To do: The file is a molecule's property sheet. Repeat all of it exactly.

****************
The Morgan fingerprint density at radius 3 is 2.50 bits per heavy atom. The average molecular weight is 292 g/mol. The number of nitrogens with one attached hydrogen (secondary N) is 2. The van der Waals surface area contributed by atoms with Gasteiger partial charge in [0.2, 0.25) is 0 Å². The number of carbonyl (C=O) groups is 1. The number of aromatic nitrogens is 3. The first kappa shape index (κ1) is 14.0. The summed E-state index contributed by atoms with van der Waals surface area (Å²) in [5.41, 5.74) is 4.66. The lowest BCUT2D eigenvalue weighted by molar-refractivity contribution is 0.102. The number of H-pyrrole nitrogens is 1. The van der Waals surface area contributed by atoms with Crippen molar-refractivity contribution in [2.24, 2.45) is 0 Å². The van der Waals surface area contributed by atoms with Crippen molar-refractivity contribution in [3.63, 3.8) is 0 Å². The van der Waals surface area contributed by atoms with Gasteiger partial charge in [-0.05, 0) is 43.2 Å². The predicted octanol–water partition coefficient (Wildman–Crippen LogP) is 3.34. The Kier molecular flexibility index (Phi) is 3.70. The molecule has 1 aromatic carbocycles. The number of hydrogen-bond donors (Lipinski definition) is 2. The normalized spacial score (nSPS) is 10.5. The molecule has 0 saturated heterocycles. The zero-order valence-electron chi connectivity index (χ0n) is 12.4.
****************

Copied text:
The Morgan fingerprint density at radius 3 is 2.50 bits per heavy atom. The average molecular weight is 292 g/mol. The number of nitrogens with one attached hydrogen (secondary N) is 2. The van der Waals surface area contributed by atoms with Gasteiger partial charge in [0.2, 0.25) is 0 Å². The number of carbonyl (C=O) groups is 1. The number of aromatic nitrogens is 3. The first kappa shape index (κ1) is 14.0. The summed E-state index contributed by atoms with van der Waals surface area (Å²) in [5.41, 5.74) is 4.66. The lowest BCUT2D eigenvalue weighted by molar-refractivity contribution is 0.102. The number of H-pyrrole nitrogens is 1. The van der Waals surface area contributed by atoms with Crippen molar-refractivity contribution in [2.24, 2.45) is 0 Å². The van der Waals surface area contributed by atoms with Crippen molar-refractivity contribution in [3.63, 3.8) is 0 Å². The van der Waals surface area contributed by atoms with Gasteiger partial charge in [-0.05, 0) is 43.2 Å². The predicted octanol–water partition coefficient (Wildman–Crippen LogP) is 3.34. The Kier molecular flexibility index (Phi) is 3.70. The molecule has 1 aromatic carbocycles. The number of hydrogen-bond donors (Lipinski definition) is 2. The normalized spacial score (nSPS) is 10.5. The molecule has 0 saturated heterocycles. The zero-order valence-electron chi connectivity index (χ0n) is 12.4.